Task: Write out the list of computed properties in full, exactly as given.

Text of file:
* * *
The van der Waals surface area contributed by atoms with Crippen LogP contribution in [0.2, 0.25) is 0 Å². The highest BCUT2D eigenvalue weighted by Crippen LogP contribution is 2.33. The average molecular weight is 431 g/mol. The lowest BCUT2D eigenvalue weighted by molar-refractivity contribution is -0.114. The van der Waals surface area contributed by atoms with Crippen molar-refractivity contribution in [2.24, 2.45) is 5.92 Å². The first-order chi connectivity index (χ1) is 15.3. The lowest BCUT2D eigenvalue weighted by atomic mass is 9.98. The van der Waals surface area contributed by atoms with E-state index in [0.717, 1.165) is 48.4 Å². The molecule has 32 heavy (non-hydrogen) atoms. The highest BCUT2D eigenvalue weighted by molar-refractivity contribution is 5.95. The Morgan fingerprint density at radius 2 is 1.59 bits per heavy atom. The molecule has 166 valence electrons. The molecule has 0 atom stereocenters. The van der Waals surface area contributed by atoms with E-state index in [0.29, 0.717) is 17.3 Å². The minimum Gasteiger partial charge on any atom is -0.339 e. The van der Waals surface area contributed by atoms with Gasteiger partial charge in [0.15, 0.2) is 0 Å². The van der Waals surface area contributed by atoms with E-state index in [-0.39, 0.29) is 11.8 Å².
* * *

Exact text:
The van der Waals surface area contributed by atoms with Crippen LogP contribution in [0.2, 0.25) is 0 Å². The highest BCUT2D eigenvalue weighted by Crippen LogP contribution is 2.33. The average molecular weight is 431 g/mol. The lowest BCUT2D eigenvalue weighted by molar-refractivity contribution is -0.114. The van der Waals surface area contributed by atoms with Crippen molar-refractivity contribution in [2.24, 2.45) is 5.92 Å². The first-order chi connectivity index (χ1) is 15.3. The lowest BCUT2D eigenvalue weighted by atomic mass is 9.98. The van der Waals surface area contributed by atoms with E-state index in [0.717, 1.165) is 48.4 Å². The molecule has 32 heavy (non-hydrogen) atoms. The highest BCUT2D eigenvalue weighted by molar-refractivity contribution is 5.95. The Morgan fingerprint density at radius 2 is 1.59 bits per heavy atom. The molecule has 166 valence electrons. The molecule has 0 atom stereocenters. The van der Waals surface area contributed by atoms with E-state index in [0.29, 0.717) is 17.3 Å². The minimum Gasteiger partial charge on any atom is -0.339 e. The van der Waals surface area contributed by atoms with Gasteiger partial charge in [0.15, 0.2) is 0 Å². The van der Waals surface area contributed by atoms with E-state index in [-0.39, 0.29) is 11.8 Å².